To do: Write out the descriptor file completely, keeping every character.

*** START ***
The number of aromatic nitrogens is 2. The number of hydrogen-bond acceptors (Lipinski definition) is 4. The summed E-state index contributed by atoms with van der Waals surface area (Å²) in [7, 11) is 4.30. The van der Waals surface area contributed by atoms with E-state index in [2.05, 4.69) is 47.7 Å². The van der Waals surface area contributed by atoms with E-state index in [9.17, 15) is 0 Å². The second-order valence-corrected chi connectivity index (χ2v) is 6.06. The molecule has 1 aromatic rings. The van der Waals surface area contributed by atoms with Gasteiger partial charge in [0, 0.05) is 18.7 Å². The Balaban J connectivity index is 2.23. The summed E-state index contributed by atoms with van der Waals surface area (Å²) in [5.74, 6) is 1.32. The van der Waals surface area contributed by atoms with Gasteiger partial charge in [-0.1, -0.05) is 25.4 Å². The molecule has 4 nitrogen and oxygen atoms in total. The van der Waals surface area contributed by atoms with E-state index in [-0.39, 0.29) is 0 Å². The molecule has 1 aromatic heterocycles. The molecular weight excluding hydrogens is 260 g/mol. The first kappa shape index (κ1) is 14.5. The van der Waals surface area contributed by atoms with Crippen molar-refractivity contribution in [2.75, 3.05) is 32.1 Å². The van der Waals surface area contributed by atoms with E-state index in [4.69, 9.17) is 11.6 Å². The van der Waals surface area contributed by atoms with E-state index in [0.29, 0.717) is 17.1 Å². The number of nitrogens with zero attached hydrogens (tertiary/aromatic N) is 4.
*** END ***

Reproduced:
The number of aromatic nitrogens is 2. The number of hydrogen-bond acceptors (Lipinski definition) is 4. The summed E-state index contributed by atoms with van der Waals surface area (Å²) in [7, 11) is 4.30. The van der Waals surface area contributed by atoms with E-state index in [2.05, 4.69) is 47.7 Å². The van der Waals surface area contributed by atoms with E-state index in [9.17, 15) is 0 Å². The second-order valence-corrected chi connectivity index (χ2v) is 6.06. The molecule has 1 aromatic rings. The van der Waals surface area contributed by atoms with Gasteiger partial charge in [0, 0.05) is 18.7 Å². The Balaban J connectivity index is 2.23. The summed E-state index contributed by atoms with van der Waals surface area (Å²) in [5.74, 6) is 1.32. The van der Waals surface area contributed by atoms with Gasteiger partial charge in [-0.1, -0.05) is 25.4 Å². The molecule has 4 nitrogen and oxygen atoms in total. The van der Waals surface area contributed by atoms with E-state index in [-0.39, 0.29) is 0 Å². The molecule has 1 aromatic heterocycles. The molecular weight excluding hydrogens is 260 g/mol. The first kappa shape index (κ1) is 14.5. The van der Waals surface area contributed by atoms with Crippen molar-refractivity contribution in [2.75, 3.05) is 32.1 Å². The van der Waals surface area contributed by atoms with E-state index in [4.69, 9.17) is 11.6 Å². The van der Waals surface area contributed by atoms with E-state index in [0.29, 0.717) is 17.1 Å². The number of nitrogens with zero attached hydrogens (tertiary/aromatic N) is 4.